The fun and excitement of Halloween came a day early for clients of the Natchitoches Association for Retarded Citizens (NARC), as members of Pi Kappa Phi Fraternity at Northwestern State University helped throw a spooky celebration for the center’s clients.
On Friday, October 30, members of the Beta Omicron Chapter spent the afternoon playing ring toss, holding a rubber duck race and mummy wrap, as well as passing out refreshments and candy to 25 clients of the ARC. Pi Kappa Phi member Wesley Bray said the Halloween carnival is something the fraternity has been looking forward to all semester. “Our fraternity is a great opportunity to grow lifelong friendships, but it can also be so much more than that. Through our philanthropy, The Ability Experience, we can help change the lives of others for the better.”
Fraternity members say they hope to expand their involvement with the Natchitoches ARC, in part because of their connection to the organization. Beta Omicron Chapter alumnus and longtime Natchitoches mayor Joe Sampité helped establish the local ARC and remained an advocate for people with disabilities throughout his life.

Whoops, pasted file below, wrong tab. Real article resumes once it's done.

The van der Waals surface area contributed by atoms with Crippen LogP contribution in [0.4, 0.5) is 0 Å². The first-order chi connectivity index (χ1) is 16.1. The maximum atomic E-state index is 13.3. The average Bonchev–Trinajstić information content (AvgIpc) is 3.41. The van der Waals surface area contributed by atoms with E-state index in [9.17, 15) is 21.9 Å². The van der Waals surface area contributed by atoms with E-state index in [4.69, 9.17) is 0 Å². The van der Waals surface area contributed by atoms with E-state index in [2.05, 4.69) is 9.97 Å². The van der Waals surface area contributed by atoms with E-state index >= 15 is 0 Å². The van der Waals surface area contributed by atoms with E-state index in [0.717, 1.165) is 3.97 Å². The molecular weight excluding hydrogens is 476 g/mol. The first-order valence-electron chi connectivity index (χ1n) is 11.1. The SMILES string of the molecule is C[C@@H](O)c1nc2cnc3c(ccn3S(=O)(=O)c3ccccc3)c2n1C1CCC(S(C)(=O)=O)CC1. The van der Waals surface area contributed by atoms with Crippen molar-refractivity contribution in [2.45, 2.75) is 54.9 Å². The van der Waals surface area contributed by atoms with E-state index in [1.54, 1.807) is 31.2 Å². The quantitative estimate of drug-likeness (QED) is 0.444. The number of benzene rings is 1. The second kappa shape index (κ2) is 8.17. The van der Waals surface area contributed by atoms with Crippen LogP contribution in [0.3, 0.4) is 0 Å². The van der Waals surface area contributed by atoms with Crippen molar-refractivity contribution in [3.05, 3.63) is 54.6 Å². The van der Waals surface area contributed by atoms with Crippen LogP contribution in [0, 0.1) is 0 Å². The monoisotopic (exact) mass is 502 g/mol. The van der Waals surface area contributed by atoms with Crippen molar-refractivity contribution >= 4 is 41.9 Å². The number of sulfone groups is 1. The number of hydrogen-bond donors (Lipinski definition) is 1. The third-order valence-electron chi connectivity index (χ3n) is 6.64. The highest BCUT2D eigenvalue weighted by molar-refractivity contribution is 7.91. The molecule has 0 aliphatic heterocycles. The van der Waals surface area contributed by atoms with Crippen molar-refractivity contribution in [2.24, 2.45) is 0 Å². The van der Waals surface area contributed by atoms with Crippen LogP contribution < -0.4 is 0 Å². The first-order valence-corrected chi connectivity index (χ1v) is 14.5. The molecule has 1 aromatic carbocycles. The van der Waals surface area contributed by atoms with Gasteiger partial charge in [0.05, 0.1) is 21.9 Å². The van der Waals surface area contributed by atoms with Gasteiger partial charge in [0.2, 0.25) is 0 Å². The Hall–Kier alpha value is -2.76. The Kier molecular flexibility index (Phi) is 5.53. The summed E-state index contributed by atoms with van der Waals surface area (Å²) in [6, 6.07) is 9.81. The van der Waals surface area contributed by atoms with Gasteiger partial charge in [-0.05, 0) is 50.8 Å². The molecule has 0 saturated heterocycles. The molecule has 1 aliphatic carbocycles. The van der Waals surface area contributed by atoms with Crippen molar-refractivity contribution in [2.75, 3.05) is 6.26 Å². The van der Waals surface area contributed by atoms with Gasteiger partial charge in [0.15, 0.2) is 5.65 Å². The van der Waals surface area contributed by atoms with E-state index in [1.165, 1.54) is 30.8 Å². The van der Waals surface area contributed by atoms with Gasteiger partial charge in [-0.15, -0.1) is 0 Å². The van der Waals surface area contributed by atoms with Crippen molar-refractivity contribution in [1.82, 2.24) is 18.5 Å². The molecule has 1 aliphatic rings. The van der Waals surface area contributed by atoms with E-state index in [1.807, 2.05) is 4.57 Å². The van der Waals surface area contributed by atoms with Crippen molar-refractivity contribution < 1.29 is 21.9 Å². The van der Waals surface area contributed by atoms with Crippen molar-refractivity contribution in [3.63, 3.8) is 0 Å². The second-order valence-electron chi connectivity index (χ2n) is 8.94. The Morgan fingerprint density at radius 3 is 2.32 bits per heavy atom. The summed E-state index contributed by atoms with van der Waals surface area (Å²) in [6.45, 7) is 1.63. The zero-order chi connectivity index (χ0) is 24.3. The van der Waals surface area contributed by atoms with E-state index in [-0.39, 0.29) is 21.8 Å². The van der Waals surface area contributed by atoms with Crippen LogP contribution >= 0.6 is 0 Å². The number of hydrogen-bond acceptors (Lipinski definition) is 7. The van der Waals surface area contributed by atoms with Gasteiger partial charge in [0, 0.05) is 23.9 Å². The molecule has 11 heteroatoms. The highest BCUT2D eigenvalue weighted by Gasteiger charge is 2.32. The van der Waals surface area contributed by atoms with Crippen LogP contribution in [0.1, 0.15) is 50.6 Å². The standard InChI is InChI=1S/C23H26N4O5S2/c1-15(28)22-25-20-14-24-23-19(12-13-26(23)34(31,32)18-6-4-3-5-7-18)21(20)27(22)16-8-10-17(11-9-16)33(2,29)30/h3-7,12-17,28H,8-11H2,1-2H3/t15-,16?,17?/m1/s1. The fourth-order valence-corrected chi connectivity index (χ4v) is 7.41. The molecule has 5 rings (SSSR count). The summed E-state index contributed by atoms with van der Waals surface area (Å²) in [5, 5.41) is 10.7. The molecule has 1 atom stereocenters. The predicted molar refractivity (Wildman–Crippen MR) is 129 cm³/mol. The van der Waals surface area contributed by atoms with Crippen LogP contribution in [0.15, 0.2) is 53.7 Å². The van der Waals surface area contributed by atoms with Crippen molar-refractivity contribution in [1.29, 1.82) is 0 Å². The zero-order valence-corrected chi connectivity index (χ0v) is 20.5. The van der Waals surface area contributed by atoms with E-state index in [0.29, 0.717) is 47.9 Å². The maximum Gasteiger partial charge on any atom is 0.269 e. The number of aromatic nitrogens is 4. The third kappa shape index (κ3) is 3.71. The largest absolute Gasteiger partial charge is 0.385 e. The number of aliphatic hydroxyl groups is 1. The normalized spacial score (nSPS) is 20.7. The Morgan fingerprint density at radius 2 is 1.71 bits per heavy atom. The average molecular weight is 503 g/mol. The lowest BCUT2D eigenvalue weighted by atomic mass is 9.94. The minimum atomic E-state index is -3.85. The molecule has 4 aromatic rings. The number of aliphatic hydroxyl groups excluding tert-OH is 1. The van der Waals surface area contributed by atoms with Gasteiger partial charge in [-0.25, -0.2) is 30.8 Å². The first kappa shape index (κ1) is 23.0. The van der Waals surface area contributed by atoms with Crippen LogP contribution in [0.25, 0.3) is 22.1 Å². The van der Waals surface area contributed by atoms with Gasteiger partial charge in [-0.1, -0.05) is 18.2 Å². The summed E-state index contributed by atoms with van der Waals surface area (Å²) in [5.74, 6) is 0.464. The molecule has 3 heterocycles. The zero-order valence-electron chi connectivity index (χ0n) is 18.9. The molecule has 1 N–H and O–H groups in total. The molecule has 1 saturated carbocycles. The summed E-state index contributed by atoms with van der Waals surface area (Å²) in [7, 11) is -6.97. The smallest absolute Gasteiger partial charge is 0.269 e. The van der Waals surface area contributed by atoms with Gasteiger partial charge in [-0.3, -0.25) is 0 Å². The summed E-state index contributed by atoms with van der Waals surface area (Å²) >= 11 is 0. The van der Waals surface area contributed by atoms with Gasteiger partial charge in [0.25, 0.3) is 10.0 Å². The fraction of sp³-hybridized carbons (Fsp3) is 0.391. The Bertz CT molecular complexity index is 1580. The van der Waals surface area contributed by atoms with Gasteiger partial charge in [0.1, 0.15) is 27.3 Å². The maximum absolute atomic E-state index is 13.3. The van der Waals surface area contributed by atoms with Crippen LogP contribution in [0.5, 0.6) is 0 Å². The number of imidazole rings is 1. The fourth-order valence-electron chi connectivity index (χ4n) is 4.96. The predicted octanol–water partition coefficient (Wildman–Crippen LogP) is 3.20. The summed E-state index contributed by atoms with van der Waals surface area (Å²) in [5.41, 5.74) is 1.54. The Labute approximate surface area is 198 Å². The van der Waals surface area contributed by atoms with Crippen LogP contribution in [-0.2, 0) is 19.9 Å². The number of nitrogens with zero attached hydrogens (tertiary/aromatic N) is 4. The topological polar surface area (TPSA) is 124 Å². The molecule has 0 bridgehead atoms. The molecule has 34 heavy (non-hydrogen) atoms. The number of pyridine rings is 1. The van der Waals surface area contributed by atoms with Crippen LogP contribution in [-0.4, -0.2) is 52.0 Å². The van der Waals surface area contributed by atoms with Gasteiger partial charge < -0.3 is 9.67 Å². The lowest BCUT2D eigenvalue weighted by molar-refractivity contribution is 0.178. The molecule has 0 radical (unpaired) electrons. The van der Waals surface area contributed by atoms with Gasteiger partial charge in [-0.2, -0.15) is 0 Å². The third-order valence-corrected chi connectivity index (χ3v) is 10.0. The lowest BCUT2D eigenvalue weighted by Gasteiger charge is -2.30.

The Natchitoches Association for Retarded Citizens provides adult day services for 52 clients, as well as operates the Natchitoches Sheltered Workshop. Individuals with disabilities are able to earn a wage through services provided through contracts with private individuals and local companies.
The Ability Experience, formerly Push America, is a 501(c)(3) nonprofit organization that serves people with disabilities. The Ability Experience was founded in 1977 as the national philanthropy of Pi Kappa Phi Fraternity with the purpose of instilling lifelong service in its members and enhancing the quality of life for people with disabilities. Although the organization is still fulfilling the purpose for which it was intended, The Ability Experience has grown into a nationally recognized nonprofit with numerous programs educating undergraduates, alumni and communities about the abilities of people with disabilities.